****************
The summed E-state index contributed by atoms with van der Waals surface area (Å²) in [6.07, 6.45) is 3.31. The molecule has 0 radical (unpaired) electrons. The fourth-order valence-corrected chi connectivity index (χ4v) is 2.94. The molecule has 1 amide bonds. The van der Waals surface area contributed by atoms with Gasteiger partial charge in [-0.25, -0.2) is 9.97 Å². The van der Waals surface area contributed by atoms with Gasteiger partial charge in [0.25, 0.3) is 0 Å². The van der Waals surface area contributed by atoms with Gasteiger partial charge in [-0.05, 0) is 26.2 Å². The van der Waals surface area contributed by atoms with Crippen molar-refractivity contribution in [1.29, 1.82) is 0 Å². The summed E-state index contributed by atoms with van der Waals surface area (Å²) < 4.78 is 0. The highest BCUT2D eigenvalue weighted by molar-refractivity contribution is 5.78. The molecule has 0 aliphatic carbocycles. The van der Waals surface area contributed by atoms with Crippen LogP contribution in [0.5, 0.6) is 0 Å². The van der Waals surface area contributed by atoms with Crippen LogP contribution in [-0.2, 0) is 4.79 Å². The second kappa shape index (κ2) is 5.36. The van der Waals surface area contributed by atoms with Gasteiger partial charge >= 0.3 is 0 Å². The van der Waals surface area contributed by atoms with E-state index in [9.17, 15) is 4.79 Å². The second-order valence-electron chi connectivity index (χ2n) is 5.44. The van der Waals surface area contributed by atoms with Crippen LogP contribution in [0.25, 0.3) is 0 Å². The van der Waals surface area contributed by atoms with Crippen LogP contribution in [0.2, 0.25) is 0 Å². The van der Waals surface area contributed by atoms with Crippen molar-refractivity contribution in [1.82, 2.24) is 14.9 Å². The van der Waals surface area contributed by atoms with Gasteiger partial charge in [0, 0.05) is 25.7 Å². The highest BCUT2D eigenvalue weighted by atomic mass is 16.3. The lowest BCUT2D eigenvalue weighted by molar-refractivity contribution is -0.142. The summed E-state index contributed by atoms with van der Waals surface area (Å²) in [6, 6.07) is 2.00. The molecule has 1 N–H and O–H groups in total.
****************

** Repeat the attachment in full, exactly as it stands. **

The summed E-state index contributed by atoms with van der Waals surface area (Å²) in [6.07, 6.45) is 3.31. The molecule has 0 radical (unpaired) electrons. The fourth-order valence-corrected chi connectivity index (χ4v) is 2.94. The molecule has 1 amide bonds. The van der Waals surface area contributed by atoms with Gasteiger partial charge in [-0.25, -0.2) is 9.97 Å². The van der Waals surface area contributed by atoms with Gasteiger partial charge in [0.25, 0.3) is 0 Å². The van der Waals surface area contributed by atoms with Gasteiger partial charge in [-0.05, 0) is 26.2 Å². The van der Waals surface area contributed by atoms with Crippen molar-refractivity contribution in [1.29, 1.82) is 0 Å². The summed E-state index contributed by atoms with van der Waals surface area (Å²) < 4.78 is 0. The highest BCUT2D eigenvalue weighted by molar-refractivity contribution is 5.78. The molecule has 0 aliphatic carbocycles. The van der Waals surface area contributed by atoms with Crippen LogP contribution in [0.5, 0.6) is 0 Å². The van der Waals surface area contributed by atoms with Crippen LogP contribution in [-0.2, 0) is 4.79 Å². The second kappa shape index (κ2) is 5.36. The van der Waals surface area contributed by atoms with Gasteiger partial charge >= 0.3 is 0 Å². The van der Waals surface area contributed by atoms with E-state index in [9.17, 15) is 4.79 Å². The second-order valence-electron chi connectivity index (χ2n) is 5.44. The van der Waals surface area contributed by atoms with Crippen LogP contribution in [0.25, 0.3) is 0 Å². The van der Waals surface area contributed by atoms with Crippen LogP contribution in [0.2, 0.25) is 0 Å². The van der Waals surface area contributed by atoms with Crippen molar-refractivity contribution in [1.82, 2.24) is 14.9 Å². The van der Waals surface area contributed by atoms with Gasteiger partial charge in [0, 0.05) is 25.7 Å². The highest BCUT2D eigenvalue weighted by atomic mass is 16.3. The lowest BCUT2D eigenvalue weighted by molar-refractivity contribution is -0.142. The summed E-state index contributed by atoms with van der Waals surface area (Å²) in [6, 6.07) is 2.00. The molecule has 1 N–H and O–H groups in total.